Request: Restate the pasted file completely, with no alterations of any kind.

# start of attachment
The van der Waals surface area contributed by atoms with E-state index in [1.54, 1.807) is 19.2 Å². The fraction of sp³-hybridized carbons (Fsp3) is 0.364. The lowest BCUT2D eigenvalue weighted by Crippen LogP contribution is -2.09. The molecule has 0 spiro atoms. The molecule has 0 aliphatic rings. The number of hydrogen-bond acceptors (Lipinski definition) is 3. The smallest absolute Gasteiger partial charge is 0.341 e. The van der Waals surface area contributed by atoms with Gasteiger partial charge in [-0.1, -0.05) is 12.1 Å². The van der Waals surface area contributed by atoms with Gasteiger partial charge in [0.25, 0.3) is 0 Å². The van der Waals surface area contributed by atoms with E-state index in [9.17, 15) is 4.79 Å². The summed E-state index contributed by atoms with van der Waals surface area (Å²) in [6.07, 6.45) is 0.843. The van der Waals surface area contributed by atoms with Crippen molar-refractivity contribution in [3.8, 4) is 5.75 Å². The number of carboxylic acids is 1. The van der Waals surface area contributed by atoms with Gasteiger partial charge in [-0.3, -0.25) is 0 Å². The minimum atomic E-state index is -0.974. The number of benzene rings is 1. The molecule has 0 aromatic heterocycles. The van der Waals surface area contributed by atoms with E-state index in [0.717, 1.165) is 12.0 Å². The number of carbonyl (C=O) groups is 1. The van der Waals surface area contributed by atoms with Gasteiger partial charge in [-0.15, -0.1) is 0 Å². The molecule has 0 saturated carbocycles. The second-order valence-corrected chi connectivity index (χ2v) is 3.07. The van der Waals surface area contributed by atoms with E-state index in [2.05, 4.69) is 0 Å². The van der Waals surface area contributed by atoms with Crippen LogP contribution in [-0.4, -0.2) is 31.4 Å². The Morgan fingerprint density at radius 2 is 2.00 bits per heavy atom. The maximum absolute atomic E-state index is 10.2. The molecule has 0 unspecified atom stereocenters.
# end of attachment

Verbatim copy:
The van der Waals surface area contributed by atoms with E-state index in [1.54, 1.807) is 19.2 Å². The fraction of sp³-hybridized carbons (Fsp3) is 0.364. The lowest BCUT2D eigenvalue weighted by Crippen LogP contribution is -2.09. The molecule has 0 spiro atoms. The molecule has 0 aliphatic rings. The number of hydrogen-bond acceptors (Lipinski definition) is 3. The smallest absolute Gasteiger partial charge is 0.341 e. The van der Waals surface area contributed by atoms with Gasteiger partial charge in [-0.1, -0.05) is 12.1 Å². The van der Waals surface area contributed by atoms with Gasteiger partial charge in [0.25, 0.3) is 0 Å². The van der Waals surface area contributed by atoms with E-state index in [9.17, 15) is 4.79 Å². The summed E-state index contributed by atoms with van der Waals surface area (Å²) in [6.07, 6.45) is 0.843. The van der Waals surface area contributed by atoms with Crippen molar-refractivity contribution in [3.8, 4) is 5.75 Å². The number of carboxylic acids is 1. The van der Waals surface area contributed by atoms with Gasteiger partial charge in [-0.3, -0.25) is 0 Å². The minimum atomic E-state index is -0.974. The number of benzene rings is 1. The molecule has 0 aromatic heterocycles. The van der Waals surface area contributed by atoms with E-state index in [0.717, 1.165) is 12.0 Å². The number of carbonyl (C=O) groups is 1. The van der Waals surface area contributed by atoms with Gasteiger partial charge in [-0.15, -0.1) is 0 Å². The molecule has 0 saturated carbocycles. The second-order valence-corrected chi connectivity index (χ2v) is 3.07. The van der Waals surface area contributed by atoms with E-state index in [2.05, 4.69) is 0 Å². The van der Waals surface area contributed by atoms with Crippen LogP contribution in [-0.4, -0.2) is 31.4 Å². The Morgan fingerprint density at radius 2 is 2.00 bits per heavy atom. The maximum absolute atomic E-state index is 10.2. The molecule has 0 unspecified atom stereocenters.